English-speakers in Quebec City enjoy helpful, lively community
Written byTaylor Ireland
I came to Quebec City in 2005 to learn French and, as fate and fortune would have it, I ended up owning a leading English-language training company.
It took me a while to get my bearings in a city where 97 per cent of the population speaks French, but I soon enough discovered that even though it is a tiny minority, the English-speaking community in Quebec City is amazingly active, blessed with resources far beyond what the statistics would suggest.
Part of the explanation for this is that Quebec City has had a significant English-speaking population for nearly 260 years. Over those years community leaders established various institutions in health, education, religion and culture. Though the English-language population has diminished drastically since, many of these organizations still survive in various forms, or have inspired other such services.
One organization that is not only helpful, but perhaps essential, for many English-speakers, especially newcomers to Quebec City is the Voice of English-speaking Quebec (VEQ). Full disclosure: I just completed a term as president of VEQ, and have been a board member for more than six years. VEQ offers an impressive array of programs and activities for all ages, each designed to help people familiarize themselves with the city and all it offers. One highlight of the year is the annual Fall Fest, where just about all groups associated with the English-speaking community gather for a day of information sharing and plain old fun. Another big event is the Christmas hamper campaign that provides food to community families in need.
VEQ is a partner for several projects, including the hamper campaign, with Jeffery Hale-Saint Brigid’s community services, which provides primary health care services ranging from youth counselling to seniors’ programs. This year the « Jeff » is celebrating the 150th anniversary of the founding of the Jeffery Hale Hospital that has been the source of so many services dedicated to the betterment of the health and well-being of the community.
Just as health services for the English-speaking community have deep historical roots, so too the educational institutions. One of the most startling things one learns about Quebec City is that it has no less than three English-language secondary schools, all of which are doing fine in terms of student population and offer a high quality of education. Quebec High School and St. Patrick’s High School are within a few blocks of each other in central Quebec City, while Dollard des Ormeaux is close to the huge Canadian Forces garrison at Valcartier north of the city. All three high schools, as well as six elementary schools, are under the Central Quebec School Board.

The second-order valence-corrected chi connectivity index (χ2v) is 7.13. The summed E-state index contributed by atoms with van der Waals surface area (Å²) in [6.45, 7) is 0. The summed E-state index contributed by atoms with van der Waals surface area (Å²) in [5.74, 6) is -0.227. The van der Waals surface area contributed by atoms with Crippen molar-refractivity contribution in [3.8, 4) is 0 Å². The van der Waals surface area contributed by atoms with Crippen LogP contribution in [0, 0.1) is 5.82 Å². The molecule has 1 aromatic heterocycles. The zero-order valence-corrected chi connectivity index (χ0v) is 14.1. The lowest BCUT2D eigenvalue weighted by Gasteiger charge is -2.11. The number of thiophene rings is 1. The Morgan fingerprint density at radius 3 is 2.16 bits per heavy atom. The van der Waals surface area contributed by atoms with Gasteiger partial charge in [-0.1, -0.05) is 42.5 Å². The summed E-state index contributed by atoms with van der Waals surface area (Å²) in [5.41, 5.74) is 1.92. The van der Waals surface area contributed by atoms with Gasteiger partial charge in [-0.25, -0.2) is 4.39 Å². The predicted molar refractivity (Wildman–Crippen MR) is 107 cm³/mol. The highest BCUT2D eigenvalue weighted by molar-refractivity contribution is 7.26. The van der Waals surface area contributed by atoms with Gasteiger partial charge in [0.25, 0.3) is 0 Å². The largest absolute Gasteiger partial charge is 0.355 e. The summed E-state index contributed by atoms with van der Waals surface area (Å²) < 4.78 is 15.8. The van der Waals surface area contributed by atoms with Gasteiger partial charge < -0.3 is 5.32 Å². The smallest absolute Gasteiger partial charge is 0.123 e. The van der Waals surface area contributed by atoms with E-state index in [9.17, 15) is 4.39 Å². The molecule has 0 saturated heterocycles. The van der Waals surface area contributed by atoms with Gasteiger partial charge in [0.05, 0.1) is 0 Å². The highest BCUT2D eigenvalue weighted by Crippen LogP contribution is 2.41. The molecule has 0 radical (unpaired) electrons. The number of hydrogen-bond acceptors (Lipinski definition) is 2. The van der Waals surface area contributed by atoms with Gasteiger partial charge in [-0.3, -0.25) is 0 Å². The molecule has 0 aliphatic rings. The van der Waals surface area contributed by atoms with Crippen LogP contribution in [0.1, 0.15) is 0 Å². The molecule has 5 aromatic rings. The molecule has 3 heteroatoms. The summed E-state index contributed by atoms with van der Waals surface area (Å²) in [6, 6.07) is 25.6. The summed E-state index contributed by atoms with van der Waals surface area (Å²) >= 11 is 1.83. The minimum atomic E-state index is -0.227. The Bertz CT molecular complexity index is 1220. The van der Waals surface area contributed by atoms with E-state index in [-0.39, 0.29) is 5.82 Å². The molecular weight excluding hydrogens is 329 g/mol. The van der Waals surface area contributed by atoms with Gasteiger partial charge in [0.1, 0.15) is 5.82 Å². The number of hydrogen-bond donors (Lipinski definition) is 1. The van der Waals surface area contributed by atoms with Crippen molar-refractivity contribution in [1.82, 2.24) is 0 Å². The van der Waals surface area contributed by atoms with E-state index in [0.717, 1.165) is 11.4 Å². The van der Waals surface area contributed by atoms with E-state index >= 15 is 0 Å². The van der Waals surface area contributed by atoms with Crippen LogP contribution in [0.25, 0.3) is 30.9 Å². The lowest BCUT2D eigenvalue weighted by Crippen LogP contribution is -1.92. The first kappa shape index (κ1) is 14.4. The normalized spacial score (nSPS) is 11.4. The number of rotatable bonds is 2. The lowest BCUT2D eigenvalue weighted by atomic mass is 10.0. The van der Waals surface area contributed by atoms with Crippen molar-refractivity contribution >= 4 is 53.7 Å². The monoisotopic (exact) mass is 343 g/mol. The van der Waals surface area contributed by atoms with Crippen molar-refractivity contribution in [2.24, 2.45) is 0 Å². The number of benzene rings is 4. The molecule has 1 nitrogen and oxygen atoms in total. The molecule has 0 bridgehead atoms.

Another major English-language educational asset in Quebec City is St. Lawrence College, also known as Cegep St. Lawrence. The campus in Quebec City offers pre-university courses and technical college-level education and training. It is the bridge from high school to higher education or a skilled trade in the workforce. A brand new multifunctional addition to the college, including a theatre space, is to open next year. St. Lawrence has launched many a successful grad into the world, ranging from Dr. Joanne Liu, head of Doctors without Borders, to newly-elected member of the Canadian parliament Joel Lightbound.
Then there is culture, and lots of it. The Morrin Centre, located in a beautiful, historic building in the old city, with its gem of a Victorian-era library, is the cultural hub for the English-language community, and its francophone friends. Operated by the Literary and Historical Society of Quebec (founded in 1824), the Morrin Centre hosts a world-class writers festival every year, among the multitude of other arts and cultural activities.
Another English-language cultural treasure is a top-notch amateur theatre troupe, the Quebec Art Company. It has staged more than 45 popular productions over the past 35 years from Cat On A Hot Tin Roof, to South Pacific, to Anything Goes, to Murder on the Nile.
Then there is the media. The English-speaking community is blessed with an abundance of sources for local information. The Quebec Chronicle-Telegraph has been publishing for more than 250 years – the oldest continuing newspaper in North America. I am happy to serve as an advisor for this remarkable and vital weekly publication. The Life in Quebec website and quarterly magazine is the creation of a newcomer to Quebec City, who has found a niche for its blend of news stories and opinion. CBC Radio maintains a strong presence in the city, producing out of studios new the old city morning and afternoon programs during the week, and continuous news coverage.
There are clubs, groups and gatherings of all sorts available in English, from dance, to poetry, to scouts and cadets, to even Gaelic football. There are also English religious institutions of just about every faith in the city. One would be hard-pressed to not find some pastime of interest in Quebec City, offered in English. What’s best about all this is that not only do you get to do something enriching, rewarding and fun, you meet many new people who are, for the most part, in the same boat – this marvellous ship called Quebec.